The Treasury would have to draw down its deposits at the Fed and deposit the cash in various government department accounts at commercial banks, for future use to pay government salaries and contractors’ fees.

These commentators are of the view that the Treasury deposit withdrawals act like QE (quantitative easing) and the Treasury deposit build-ups like QT (quantitative tightening). However, is it the case?

If in an economy people hold $10,000 in cash, we would say that the money supply in this economy is $10,000. If some individuals then decided to place $2,000 of their money in demand deposits, the total money supply will still remain $10,000, comprising of $8,000 cash and $2,000 in demand deposits.

Now, if government taxes people by $1,000, this amount of money is then transferred from individual’s demand deposits to the government’s deposits. Conventional thinking would view this as if the money supply fell by $1,000. In reality, however, the $1,000 is now available for government expenditure meaning that money supply is still $10,000, comprising of $8,000 in cash, $1000 in individuals demand deposits and $1,000 in government deposits.

If the government were to withdraw $1000 from its deposit with the Fed and buy goods from individuals then the amount of money will be still $10,000 comprising of $8,000 in cash and $2,000 in individuals demand deposits.

From this we can conclude that a large withdrawal of money from the government deposit account with the Fed is not going to strengthen the money supply as suggested by popular thinking. 

What are the sources for money expansion?

 …click on the above link to read the rest of the article…

Venezuela’s gold in limbo amid tug-of-war at the Bank of England

Venezuela’s gold in limbo amid tug-of-war at the Bank of England

In early November news was placed into the British media (Reuters and The Times) revealing that the Bank of England in London, one of the world’s largest custodians of gold bars on behalf of other central banks, was refusing to allow the withdrawal and repatriation of 14 tonnes of gold belonging to Venezuela’s central bank, the Banco Central de Venezuela (BCV).

According to these media reports, the delays / refusals by the Bank of England to allow the Venezuelan gold repatriation ranged from excuses about the prohibitive cost of transport insurance to concerns about future money laundering. In all cases, these excuses were bogus, as I explained in the article “Bank of England refuses to return 14 tonnes of gold to Venezuela” on the BullionStar website, dated 15 November, and that the real reasons for the Bank of England’s refusal were political. As I stated at the time in my conclusion:

The reasons put forward by official sources in the Reuters and Times articles for why Venezuela can’t withdraw its gold from the Bank of England are clearly bogus. The more logical and likely explanation is that the US, through the White House, US Treasury and State Department have been liaising with the British Foreign office, HM Treasury to put pressure on the Bank of England to delay and push back on Venezuela’s gold withdrawal request.”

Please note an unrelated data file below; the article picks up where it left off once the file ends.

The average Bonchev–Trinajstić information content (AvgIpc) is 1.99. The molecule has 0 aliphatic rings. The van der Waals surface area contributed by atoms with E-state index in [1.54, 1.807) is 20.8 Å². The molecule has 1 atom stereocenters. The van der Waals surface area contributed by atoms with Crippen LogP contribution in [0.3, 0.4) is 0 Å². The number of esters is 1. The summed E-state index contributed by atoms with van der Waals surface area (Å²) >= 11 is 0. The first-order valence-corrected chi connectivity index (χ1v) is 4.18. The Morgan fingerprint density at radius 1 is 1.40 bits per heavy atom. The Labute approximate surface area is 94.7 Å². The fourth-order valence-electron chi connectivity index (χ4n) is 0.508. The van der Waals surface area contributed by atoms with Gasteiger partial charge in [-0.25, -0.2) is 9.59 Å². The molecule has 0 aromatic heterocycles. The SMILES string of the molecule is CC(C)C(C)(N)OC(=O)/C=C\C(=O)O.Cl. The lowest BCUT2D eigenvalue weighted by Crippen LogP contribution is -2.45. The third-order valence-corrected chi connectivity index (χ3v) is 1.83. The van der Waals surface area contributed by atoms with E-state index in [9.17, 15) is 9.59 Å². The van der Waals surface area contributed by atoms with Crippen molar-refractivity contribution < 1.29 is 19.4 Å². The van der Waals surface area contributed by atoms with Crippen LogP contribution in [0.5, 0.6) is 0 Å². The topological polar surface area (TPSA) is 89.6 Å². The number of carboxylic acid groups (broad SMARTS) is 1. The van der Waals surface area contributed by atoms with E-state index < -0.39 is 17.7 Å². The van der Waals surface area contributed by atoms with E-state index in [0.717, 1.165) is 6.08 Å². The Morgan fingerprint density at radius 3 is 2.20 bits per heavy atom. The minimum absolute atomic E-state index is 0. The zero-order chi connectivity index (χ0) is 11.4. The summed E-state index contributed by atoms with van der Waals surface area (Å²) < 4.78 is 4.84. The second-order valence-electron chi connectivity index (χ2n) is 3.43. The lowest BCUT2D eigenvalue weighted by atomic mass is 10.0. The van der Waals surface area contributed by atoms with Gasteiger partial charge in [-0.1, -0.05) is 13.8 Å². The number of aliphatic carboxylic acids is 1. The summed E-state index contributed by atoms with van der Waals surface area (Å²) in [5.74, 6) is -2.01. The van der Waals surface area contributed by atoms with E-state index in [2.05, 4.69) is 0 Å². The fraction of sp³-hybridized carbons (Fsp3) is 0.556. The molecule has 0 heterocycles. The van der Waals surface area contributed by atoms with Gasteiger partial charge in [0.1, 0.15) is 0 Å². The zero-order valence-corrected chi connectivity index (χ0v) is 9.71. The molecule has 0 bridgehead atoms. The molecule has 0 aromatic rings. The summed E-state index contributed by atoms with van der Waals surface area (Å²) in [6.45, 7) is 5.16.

According to the Reuters report dated 5 November, the Venezuelan central bank gold withdrawal plan had “been held up for nearly two months”, which would put the original withdrawal request by the BCV to the Bank of England at a date in at least September and probably earlier. So the BCV had been looking for its gold back for sometime, and the Bank of England was stalling.

…click on the above link to read the rest of the article…

SWIFT Cuts Off Iran Central Bank As Tehran Sells 700,000 Barrels To Direct Buyers

As reported last week, shortly after SWIFT caved to US pressure and defied the EU announcing it would cut off a selection of Iranian banks, on Monday, the US Treasury said the Iranian Central Bank has been officially cut off the SWIFT financial messaging system. The disconnection, which comes at a time when Iran’s economy is reeling and its currency is tumbling as a result of restricted oil exports (albeit offset by numerous temporary waivers for top Iranian oil clients), will made it far more difficult for the Islamic Republic to settle import and export bills.

Treasury Secretary Steven Mnuchin said that the move is “the right decision to protect the integrity of the international financial system”, and comes after several days planning by SWIFT.


I understand that SWIFT will be discontinuing service to the Central Bank of Iran and designated Iranian financial institutions. SWIFT is making the right decision to protect the integrity of the international financial system.


As previously discussed, SWIFT said it would begin cutting off access to several unspecified Iranian banks. More than 70 Iranian and Iranian-linked financial institutions were sanctioned, including a host of banks that allegedly provided services to Hamas and Hezbollah, and others that provided services to the Iranian armed forces.

While the US could not directly force SWIFT to cut off Iranian banks, US Secretary of State Mike Pompeo had warned that penalties would be applied to SWIFT and any other firms that refused to comply with the latest sanctions, effectively forcing SWIFT to pick between compliance with US demands or angering top EU officials. It picked the former.

An allegedly “neutral” entity, SWIFT had found itself torn between a US-EU diplomatic row as of late.

…click on the above link to read the rest of the article…

Olduvai IV: Courage
In progress...

Olduvai II: Exodus
Click on image to purchase

Click on image to purchase @ FriesenPress